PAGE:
Swiss deny activist flights to Israel

 

PressTV | Fri Jul 8, 2011 10:40AM

Israeli police officers stand guard at Ben Gurion international airport near Tel Aviv , Israel, awaiting the arrivals of hundreds of pro-Palestine activists, Thursday, July 7, 2011.
The Geneva airport has prevented nearly 50 pro-Palestinian activists from boarding their flight to Tel Aviv following a demand by the Israeli Interior Ministry.

Airport spokeswoman Aline Yazgin said, however, that she was not aware why the activist flights were blocked, but that it could have been due to a shutdown in security areas after a French pro-Palestinian group tried to pass through airports security doorways, AFP reported.

As the second Freedom Flotilla has been hindered on several occasions from reaching the impoverished Gaza Strip, activists planned to instead fly to Israel to attend a mass rally in the occupied West Bank before heading for Gaza.

Some 600 had joined the initiative called “Flytilla.”

As a response, Israel released a list to international airlines requesting them to block 342 passengers for their pro-Palestinian activities.

“Israel has given airlines a list of 342 unwanted people, warning them that they will be immediately turned back at the expense of the companies,” said an Israeli immigration spokeswoman.

It has been reported that some 200 activists have already been refused to board flights destined to airports in occupied Palestine.

Israel has already boosted security measures at Tel Aviv’s Ben-Gurion International Airport on the grounds that the activists planned to “arrive on commercial flights from abroad to disrupt order and confront security forces at friction points.”

“Hundreds of trained police officers are deployed inside and around Ben Gurion (airport) in order to counter any development or event,” said an Israeli police spokesman.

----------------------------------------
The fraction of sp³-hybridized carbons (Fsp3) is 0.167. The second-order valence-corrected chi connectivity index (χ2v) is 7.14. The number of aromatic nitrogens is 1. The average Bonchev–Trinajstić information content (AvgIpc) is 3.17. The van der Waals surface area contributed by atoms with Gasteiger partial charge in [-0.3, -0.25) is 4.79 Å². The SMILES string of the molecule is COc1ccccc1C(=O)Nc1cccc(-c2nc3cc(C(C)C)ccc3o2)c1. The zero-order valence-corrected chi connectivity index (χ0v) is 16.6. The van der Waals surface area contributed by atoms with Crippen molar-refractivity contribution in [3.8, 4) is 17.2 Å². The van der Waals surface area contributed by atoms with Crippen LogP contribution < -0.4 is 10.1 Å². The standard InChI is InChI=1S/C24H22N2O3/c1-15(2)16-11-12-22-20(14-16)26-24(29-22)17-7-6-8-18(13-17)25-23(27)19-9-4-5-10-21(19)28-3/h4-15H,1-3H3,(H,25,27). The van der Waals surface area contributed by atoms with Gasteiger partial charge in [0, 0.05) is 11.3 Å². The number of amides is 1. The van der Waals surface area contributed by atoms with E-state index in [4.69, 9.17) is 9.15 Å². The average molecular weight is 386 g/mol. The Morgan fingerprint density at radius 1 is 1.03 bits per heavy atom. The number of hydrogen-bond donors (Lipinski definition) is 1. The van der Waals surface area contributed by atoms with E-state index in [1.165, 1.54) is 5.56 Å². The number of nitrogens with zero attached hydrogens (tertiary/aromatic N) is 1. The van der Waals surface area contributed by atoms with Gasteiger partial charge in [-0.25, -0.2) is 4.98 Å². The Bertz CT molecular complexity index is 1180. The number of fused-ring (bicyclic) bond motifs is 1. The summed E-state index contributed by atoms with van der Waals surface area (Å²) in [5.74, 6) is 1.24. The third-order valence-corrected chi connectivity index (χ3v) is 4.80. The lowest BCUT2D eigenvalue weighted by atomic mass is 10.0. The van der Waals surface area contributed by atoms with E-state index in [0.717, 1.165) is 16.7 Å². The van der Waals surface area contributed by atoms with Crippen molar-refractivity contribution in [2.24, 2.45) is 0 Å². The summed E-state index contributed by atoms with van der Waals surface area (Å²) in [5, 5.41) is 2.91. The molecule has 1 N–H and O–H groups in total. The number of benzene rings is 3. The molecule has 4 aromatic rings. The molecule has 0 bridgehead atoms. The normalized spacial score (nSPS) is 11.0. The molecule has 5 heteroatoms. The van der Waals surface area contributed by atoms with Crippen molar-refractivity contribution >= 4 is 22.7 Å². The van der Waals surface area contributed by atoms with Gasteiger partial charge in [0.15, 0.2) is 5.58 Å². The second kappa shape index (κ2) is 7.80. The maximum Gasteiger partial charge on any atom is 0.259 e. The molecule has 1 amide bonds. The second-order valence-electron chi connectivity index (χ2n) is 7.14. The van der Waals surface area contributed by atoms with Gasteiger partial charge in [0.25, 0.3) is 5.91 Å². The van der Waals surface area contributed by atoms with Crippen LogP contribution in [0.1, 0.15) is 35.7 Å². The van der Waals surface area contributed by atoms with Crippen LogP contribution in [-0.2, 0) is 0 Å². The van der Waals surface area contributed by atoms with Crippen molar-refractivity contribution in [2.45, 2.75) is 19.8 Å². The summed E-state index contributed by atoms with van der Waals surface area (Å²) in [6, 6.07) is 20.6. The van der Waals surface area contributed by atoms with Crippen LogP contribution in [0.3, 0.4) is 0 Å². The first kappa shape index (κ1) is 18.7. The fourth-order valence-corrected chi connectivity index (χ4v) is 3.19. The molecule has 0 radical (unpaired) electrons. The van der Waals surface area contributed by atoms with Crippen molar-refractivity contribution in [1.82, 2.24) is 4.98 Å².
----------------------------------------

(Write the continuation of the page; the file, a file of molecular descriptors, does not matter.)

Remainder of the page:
Olivia Zemor, organizer of the French delegation of “Welcome to Palestine,” however, said she did not understand who had invented the story behind the activists seeking to disrupt any order, emphasizing that they “are only coming to visit the West Bank and show solidarity with the Palestinian people.”

French authorities have also barred eight activists from boarding flights to Tel Aviv.

The first Freedom Flotilla was blocked from reaching the impoverished Gaza Strip by a brutal Israeli military attack on the relief aid convoy in international waters of the Mediterranean Sea on May 31, 2010. Nine Turkish activists were killed by the Israeli military and 50 others were injured. Nearly 700 activists were also detained in the horrific incident before being released two days later.

The Israeli regime imposed a punishing total blockage on Gaza in 2007 after the Hamas Islamic resistance movement was democratically elected into power and took control of the tiny territory.

Currently, some 1.5 million residents of Gaza are being denied their basic rights, including freedom of movement, the right to decent standard of living as well as the right to proper employment, education and healthcare.

PM/MB

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